Publication of Vladimir Nabokov’s Cornell lectures on literature, while a welcome event in itself, may be a harbinger of disasters to come. Thousands of literary professors, in all fifty states and the District of Columbia, have in their file-cabinets typed or handwritten texts of their lectures on literature. Won’t they qualify for publication too? Well, probably not.
The truth is that Nabokov, lecturing in the grand oratorical manner on books from foreign cultures, during the meek-mannered Fifties in provincial New Wye, was able to carry off spectacularly a form of discourse which isn’t inherently well suited to the teaching of literature.
There are many professional jokes about teachers who can their lectures, resurrecting them year after year until retirement mercifully intervenes. All these stories are cruel, and most of them are true. Teaching from the can (ex cathedra, one might say) tends to be a deadly procedure. If one can teach literature at all effectively, one mostly elicits from students responses that were already there to begin with, so that one is teaching by forcing the students to teach—it is best done in small groups with full participation by the students. One has to tease, prod, and probe; the class’s progress can’t be much faster than that of the least-prepared student. (Hence the now-outmoded theory of “prerequisites” and courses open only to students with a measure of literary experience and training. The new egalitarianism has done away, or tried to do away, not only with differences among students but also with any pretensions to special expertise on the part of the instructor.)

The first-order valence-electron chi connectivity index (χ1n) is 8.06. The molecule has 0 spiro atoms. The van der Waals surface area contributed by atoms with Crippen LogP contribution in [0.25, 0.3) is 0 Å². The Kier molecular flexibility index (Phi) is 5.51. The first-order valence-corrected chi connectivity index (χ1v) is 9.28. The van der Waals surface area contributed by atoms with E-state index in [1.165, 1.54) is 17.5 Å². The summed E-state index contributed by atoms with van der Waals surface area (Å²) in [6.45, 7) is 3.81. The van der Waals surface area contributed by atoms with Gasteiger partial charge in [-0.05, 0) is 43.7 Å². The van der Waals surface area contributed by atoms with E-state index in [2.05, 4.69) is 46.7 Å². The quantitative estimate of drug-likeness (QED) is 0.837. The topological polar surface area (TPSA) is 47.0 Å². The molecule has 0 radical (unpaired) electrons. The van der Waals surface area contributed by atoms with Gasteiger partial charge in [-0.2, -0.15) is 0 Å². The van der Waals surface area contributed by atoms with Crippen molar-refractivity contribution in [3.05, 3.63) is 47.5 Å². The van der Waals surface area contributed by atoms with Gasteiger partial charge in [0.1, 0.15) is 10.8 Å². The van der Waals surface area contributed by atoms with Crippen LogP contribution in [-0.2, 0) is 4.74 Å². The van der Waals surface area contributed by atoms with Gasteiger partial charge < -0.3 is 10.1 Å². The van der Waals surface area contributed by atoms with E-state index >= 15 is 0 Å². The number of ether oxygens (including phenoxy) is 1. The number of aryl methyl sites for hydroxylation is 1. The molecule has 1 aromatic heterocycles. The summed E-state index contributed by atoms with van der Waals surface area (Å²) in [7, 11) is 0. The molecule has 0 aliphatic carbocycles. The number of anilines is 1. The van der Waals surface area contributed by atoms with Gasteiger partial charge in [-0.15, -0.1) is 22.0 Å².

From these varieties of close-order teaching Nabokov was insulated at Cornell. For a few, a very few, Russian-speaking undergraduates he did occasionally teach what amounted to tutorials in the authors and periods that interested him; he had few or no graduate students. His teaching duties at Cornell amounted to Literature 311-342;* the course was large, and he taught it entirely through lectures without those little “discussion-sections” that we used to tack on at the end of the week, in the hope that students, after hours of ovine attentiveness, could be stirred into emitting a stimulating or even challenging question. None of this rude give-and-take for Professor Nabokov; he lectured from his notes, and what was not in the script did not get discussed. (But though he professed this principle, and once offered to have his lectures tape-recorded and simply played through, in order, once a year, his actual practice must have been more liberal; his reputation at Cornell as a wit and an entertainer could hardly have been earned otherwise.) The fact was that the lecturer, both a magician and a master-mechanic, brought a fine touch of mania to his work. There was always a question whether, having taken these highly tuned machines apart to demonstrate his own vehement interests, he could actually get them back together again.
Like most of the many other things he did, his lecturing was a form of play. It used…
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